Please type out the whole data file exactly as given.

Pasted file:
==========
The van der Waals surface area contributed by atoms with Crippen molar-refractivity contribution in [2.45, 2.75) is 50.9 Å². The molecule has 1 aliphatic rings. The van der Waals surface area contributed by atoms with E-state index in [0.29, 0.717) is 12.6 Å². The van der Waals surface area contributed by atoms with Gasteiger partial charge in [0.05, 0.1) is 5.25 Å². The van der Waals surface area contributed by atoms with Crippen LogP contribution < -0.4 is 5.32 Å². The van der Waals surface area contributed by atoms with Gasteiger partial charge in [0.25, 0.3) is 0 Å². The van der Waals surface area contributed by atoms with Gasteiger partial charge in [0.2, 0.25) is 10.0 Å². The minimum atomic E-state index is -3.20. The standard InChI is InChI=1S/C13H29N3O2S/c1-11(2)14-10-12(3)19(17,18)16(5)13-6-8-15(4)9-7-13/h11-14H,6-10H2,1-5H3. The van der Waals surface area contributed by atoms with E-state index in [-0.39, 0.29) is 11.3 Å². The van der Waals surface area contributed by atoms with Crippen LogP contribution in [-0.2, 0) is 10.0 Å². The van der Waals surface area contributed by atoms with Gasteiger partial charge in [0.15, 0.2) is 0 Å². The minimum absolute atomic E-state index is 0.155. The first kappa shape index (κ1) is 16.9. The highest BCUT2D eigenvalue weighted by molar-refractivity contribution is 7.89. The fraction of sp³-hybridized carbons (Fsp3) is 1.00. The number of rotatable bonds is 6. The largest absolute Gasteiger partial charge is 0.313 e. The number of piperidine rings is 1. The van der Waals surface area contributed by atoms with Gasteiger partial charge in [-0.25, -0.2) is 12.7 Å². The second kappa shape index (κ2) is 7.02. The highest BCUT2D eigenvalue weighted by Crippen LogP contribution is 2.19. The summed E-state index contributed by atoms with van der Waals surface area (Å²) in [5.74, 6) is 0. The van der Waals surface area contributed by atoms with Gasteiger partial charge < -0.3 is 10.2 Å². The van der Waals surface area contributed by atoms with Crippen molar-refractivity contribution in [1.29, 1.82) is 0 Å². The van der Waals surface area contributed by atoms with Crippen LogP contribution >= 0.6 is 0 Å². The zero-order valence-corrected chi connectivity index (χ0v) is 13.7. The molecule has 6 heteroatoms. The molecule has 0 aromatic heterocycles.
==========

The van der Waals surface area contributed by atoms with Crippen molar-refractivity contribution in [2.45, 2.75) is 50.9 Å². The molecule has 1 aliphatic rings. The van der Waals surface area contributed by atoms with E-state index in [0.29, 0.717) is 12.6 Å². The van der Waals surface area contributed by atoms with Gasteiger partial charge in [0.05, 0.1) is 5.25 Å². The van der Waals surface area contributed by atoms with Crippen LogP contribution < -0.4 is 5.32 Å². The van der Waals surface area contributed by atoms with Gasteiger partial charge in [0.25, 0.3) is 0 Å². The van der Waals surface area contributed by atoms with Gasteiger partial charge in [0.2, 0.25) is 10.0 Å². The minimum atomic E-state index is -3.20. The standard InChI is InChI=1S/C13H29N3O2S/c1-11(2)14-10-12(3)19(17,18)16(5)13-6-8-15(4)9-7-13/h11-14H,6-10H2,1-5H3. The van der Waals surface area contributed by atoms with E-state index in [-0.39, 0.29) is 11.3 Å². The van der Waals surface area contributed by atoms with Crippen LogP contribution in [-0.2, 0) is 10.0 Å². The van der Waals surface area contributed by atoms with Gasteiger partial charge in [0.15, 0.2) is 0 Å². The minimum absolute atomic E-state index is 0.155. The first kappa shape index (κ1) is 16.9. The highest BCUT2D eigenvalue weighted by molar-refractivity contribution is 7.89. The fraction of sp³-hybridized carbons (Fsp3) is 1.00. The number of rotatable bonds is 6. The largest absolute Gasteiger partial charge is 0.313 e. The number of piperidine rings is 1. The van der Waals surface area contributed by atoms with Gasteiger partial charge in [-0.25, -0.2) is 12.7 Å². The second kappa shape index (κ2) is 7.02. The highest BCUT2D eigenvalue weighted by Crippen LogP contribution is 2.19. The summed E-state index contributed by atoms with van der Waals surface area (Å²) in [5.74, 6) is 0. The van der Waals surface area contributed by atoms with Gasteiger partial charge < -0.3 is 10.2 Å². The van der Waals surface area contributed by atoms with Crippen molar-refractivity contribution in [1.29, 1.82) is 0 Å². The van der Waals surface area contributed by atoms with Crippen LogP contribution >= 0.6 is 0 Å². The zero-order valence-corrected chi connectivity index (χ0v) is 13.7. The molecule has 6 heteroatoms. The molecule has 0 aromatic heterocycles.